New York-based MicroAlgo (NASDAQ:MLGO) which began trading yesterday, is soaring over 30% in pre-market trading this morning and is one of today’s highest trending tickers on social media. A subsidiary of China-based WiMi Hologram Cloud (NASDAQ:WIMI), MicroAlgo creates “central processing algorithms” that are supposed to help companies improve their customers’ experience, recruit new customers and save money.
More About MicroAlgo
Before yesterday, MicroAlgo was known as VIYI Algorithm. WiMi Hologram Cloud has a 73% stake in MicroAlgo, which merged with Venus Acquisition Corporation, a SPAC. As a result of the merger, MicroAlgo became a publicly traded company. WiMi, a developer of augmented reality technologies, holds 63% of the voting shares of MicroAlgo.
Yesterday, on its first day of trading, MLGO stock climbed as high as $71.50 before ultimately closing at $4.10. The shares opened at $58.15 yesterday.
According to WiMi, MicroAlgo’s parent company, MLGO is able to increase “computing power without the need for hardware upgrades,” and carry out “lightweight data processing, and data intelligence services.”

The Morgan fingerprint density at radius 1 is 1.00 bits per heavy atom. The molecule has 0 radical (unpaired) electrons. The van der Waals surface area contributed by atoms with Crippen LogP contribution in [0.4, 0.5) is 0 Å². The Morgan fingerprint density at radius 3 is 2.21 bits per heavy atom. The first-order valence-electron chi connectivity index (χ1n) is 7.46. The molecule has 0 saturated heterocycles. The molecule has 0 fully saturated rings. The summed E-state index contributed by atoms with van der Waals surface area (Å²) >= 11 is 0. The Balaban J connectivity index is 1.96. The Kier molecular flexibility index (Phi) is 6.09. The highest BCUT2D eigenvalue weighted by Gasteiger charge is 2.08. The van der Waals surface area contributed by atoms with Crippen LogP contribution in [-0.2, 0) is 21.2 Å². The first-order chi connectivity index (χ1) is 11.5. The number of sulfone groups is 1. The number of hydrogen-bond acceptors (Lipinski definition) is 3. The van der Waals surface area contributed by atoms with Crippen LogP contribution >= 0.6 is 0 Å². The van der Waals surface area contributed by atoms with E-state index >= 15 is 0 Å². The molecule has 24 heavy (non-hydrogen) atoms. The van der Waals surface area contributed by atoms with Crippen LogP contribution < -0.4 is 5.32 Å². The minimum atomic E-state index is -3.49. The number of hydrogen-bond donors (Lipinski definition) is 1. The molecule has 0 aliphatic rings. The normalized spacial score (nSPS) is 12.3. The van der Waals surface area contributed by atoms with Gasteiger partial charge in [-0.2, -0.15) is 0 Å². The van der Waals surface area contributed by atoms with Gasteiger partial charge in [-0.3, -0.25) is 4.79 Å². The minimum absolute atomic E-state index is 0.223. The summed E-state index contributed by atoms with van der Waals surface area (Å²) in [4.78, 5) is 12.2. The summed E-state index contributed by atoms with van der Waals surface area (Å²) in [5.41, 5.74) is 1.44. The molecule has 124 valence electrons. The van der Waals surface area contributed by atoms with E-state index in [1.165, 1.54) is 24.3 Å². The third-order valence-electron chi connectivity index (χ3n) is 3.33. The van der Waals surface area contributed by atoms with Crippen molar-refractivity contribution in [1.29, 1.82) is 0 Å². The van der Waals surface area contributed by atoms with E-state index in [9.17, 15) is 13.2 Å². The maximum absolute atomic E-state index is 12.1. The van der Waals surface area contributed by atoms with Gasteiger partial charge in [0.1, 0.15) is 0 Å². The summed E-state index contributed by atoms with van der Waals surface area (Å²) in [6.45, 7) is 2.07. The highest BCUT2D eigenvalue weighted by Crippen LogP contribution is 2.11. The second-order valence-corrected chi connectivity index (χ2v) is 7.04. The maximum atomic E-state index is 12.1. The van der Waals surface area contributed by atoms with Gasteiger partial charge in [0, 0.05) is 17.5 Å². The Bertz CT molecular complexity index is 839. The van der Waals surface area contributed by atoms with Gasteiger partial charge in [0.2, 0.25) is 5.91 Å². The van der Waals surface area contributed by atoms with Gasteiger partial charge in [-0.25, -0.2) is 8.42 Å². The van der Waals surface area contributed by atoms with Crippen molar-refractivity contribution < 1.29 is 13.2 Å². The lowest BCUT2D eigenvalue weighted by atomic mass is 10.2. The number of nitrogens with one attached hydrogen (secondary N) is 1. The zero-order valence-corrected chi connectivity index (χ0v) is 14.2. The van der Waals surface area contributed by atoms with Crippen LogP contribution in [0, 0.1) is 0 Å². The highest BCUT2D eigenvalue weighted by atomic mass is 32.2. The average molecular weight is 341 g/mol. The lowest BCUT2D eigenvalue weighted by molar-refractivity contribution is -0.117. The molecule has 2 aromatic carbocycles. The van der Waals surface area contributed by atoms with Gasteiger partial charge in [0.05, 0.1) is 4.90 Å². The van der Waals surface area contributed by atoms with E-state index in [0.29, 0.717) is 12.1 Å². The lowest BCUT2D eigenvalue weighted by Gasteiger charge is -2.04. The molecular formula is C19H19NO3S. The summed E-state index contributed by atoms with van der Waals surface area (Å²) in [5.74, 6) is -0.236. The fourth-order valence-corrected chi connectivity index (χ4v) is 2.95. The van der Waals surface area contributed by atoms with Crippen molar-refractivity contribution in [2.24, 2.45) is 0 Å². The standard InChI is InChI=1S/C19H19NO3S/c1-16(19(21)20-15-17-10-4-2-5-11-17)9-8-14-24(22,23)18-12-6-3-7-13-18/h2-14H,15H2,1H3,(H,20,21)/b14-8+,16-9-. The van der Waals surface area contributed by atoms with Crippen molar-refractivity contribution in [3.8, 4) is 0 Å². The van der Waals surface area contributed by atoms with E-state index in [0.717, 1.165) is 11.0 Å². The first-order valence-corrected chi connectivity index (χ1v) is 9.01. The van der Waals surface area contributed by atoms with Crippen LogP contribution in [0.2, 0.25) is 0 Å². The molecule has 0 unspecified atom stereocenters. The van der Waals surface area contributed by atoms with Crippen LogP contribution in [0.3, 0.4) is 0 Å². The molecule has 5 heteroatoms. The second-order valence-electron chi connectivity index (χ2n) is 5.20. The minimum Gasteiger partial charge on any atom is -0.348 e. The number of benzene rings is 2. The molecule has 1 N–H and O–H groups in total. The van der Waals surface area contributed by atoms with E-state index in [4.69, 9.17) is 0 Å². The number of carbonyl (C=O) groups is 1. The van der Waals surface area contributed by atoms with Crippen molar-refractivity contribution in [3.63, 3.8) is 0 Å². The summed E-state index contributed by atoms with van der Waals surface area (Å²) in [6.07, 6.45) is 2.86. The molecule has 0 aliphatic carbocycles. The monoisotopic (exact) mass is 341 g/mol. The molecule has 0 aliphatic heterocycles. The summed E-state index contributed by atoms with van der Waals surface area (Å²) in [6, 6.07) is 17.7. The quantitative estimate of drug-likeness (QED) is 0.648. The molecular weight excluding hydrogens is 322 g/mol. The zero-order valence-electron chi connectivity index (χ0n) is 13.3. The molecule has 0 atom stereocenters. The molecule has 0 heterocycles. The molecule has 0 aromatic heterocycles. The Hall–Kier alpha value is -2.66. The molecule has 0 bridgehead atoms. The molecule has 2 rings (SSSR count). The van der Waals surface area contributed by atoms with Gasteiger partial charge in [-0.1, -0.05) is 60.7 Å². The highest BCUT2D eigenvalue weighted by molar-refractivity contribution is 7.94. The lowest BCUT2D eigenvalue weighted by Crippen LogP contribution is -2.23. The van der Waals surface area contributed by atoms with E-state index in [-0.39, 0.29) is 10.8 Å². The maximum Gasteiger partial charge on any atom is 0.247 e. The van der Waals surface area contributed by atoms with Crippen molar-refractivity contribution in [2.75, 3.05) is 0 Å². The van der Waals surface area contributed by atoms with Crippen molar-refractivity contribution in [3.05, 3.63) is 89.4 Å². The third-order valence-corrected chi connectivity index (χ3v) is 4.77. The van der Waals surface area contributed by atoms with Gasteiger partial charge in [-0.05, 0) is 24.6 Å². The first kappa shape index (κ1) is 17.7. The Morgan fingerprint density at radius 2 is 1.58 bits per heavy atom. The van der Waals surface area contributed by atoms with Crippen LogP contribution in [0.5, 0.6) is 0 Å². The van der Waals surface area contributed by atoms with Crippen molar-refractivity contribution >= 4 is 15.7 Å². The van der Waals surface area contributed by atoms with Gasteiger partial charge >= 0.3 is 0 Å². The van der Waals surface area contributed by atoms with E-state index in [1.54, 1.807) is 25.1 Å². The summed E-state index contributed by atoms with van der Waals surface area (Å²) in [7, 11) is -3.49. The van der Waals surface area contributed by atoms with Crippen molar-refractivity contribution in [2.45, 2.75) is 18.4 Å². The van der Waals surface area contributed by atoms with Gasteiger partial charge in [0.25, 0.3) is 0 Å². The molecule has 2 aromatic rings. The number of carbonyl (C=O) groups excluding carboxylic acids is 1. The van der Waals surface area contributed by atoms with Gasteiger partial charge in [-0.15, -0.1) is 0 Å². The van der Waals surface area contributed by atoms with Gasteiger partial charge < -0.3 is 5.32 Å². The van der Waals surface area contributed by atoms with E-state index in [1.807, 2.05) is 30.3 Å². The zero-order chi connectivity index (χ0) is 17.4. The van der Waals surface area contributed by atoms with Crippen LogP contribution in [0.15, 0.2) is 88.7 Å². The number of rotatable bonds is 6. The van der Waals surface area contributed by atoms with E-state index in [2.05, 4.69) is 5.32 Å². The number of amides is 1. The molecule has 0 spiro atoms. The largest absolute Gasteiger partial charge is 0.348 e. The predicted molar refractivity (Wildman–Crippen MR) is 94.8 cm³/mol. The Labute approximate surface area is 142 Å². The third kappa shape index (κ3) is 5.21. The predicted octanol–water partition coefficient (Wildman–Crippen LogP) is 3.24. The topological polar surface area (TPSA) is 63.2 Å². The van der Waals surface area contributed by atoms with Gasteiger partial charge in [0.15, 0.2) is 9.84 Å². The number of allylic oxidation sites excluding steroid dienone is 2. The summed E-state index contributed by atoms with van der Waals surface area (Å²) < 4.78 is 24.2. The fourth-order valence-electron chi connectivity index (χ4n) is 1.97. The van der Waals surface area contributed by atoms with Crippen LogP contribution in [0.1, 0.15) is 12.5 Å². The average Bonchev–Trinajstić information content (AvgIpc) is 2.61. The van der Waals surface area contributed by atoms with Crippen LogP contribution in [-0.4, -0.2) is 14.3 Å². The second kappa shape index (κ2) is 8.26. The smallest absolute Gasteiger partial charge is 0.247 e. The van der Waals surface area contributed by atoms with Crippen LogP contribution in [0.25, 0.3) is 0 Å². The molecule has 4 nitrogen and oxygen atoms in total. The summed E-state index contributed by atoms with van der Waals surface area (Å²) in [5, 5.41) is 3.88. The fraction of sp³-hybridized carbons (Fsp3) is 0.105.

MicroAlgo’s founder and CEO, Shuo Shi, said: “As a leading provider of central processing algorithm services, VIYI is in an ideal position for rapid revenue growth.”
MicroAlgo’s SPAC Merger And the Future of MLGO Stock
MicroAlgo merged with a SPAC called Venus Acquisition Corp. in a transaction that was completed yesterday. Venus originally financed the deal with $46 million from its trust.
At this point, MLGO’s huge volatility could make it a good name for traders to exploit. On the other hand, the shares may be too unstable for long-term investors to consider buying for now.
On Penny Stocks and Low-Volume Stocks: With only the rarest exceptions, InvestorPlace does not publish commentary about companies that have a market cap of less than $100 million or trade less than 100,000 shares each day. That’s because these “penny stocks” are frequently the playground for scam artists and market manipulators. If we ever do publish commentary on a low-volume stock that may be affected by our commentary, we demand that InvestorPlace.com’s writers disclose this fact and warn readers of the risks.
Read More: Penny Stocks — How to Profit Without Getting Scammed
On the date of publication, Larry Ramer did not have (either directly or indirectly) any positions in the securities mentioned in this article. The opinions expressed in this article are those of the writer, subject to the InvestorPlace.com Publishing Guidelines.